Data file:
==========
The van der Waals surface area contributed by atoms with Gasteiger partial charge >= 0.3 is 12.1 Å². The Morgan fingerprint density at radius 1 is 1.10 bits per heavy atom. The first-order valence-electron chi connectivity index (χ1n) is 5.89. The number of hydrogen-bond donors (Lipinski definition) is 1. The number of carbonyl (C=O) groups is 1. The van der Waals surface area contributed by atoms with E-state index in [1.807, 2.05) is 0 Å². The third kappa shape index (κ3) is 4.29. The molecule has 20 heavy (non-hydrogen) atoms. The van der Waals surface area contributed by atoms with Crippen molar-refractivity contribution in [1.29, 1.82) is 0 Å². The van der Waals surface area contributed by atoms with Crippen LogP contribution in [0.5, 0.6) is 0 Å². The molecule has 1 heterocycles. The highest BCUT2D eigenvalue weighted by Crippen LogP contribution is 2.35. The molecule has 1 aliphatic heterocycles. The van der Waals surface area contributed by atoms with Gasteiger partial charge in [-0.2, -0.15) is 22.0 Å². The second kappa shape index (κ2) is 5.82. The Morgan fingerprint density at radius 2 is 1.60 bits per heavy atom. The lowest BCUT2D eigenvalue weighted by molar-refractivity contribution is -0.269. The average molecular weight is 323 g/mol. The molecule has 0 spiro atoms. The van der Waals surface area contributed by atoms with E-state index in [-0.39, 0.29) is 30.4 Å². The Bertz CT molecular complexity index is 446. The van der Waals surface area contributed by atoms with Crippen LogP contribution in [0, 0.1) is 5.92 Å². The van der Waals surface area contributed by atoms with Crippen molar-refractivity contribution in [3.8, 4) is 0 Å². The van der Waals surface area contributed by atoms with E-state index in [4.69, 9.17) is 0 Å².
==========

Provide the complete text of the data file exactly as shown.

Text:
The van der Waals surface area contributed by atoms with Gasteiger partial charge >= 0.3 is 12.1 Å². The Morgan fingerprint density at radius 1 is 1.10 bits per heavy atom. The first-order valence-electron chi connectivity index (χ1n) is 5.89. The number of hydrogen-bond donors (Lipinski definition) is 1. The number of carbonyl (C=O) groups is 1. The van der Waals surface area contributed by atoms with E-state index in [1.807, 2.05) is 0 Å². The third kappa shape index (κ3) is 4.29. The molecule has 20 heavy (non-hydrogen) atoms. The van der Waals surface area contributed by atoms with Crippen molar-refractivity contribution in [1.29, 1.82) is 0 Å². The van der Waals surface area contributed by atoms with Crippen LogP contribution in [0.5, 0.6) is 0 Å². The molecule has 1 heterocycles. The highest BCUT2D eigenvalue weighted by Crippen LogP contribution is 2.35. The molecule has 1 aliphatic heterocycles. The van der Waals surface area contributed by atoms with Gasteiger partial charge in [-0.2, -0.15) is 22.0 Å². The second kappa shape index (κ2) is 5.82. The Morgan fingerprint density at radius 2 is 1.60 bits per heavy atom. The lowest BCUT2D eigenvalue weighted by molar-refractivity contribution is -0.269. The average molecular weight is 323 g/mol. The molecule has 0 spiro atoms. The van der Waals surface area contributed by atoms with E-state index in [-0.39, 0.29) is 30.4 Å². The Bertz CT molecular complexity index is 446. The van der Waals surface area contributed by atoms with Crippen LogP contribution in [0, 0.1) is 5.92 Å². The van der Waals surface area contributed by atoms with Crippen molar-refractivity contribution in [3.8, 4) is 0 Å². The van der Waals surface area contributed by atoms with E-state index in [4.69, 9.17) is 0 Å².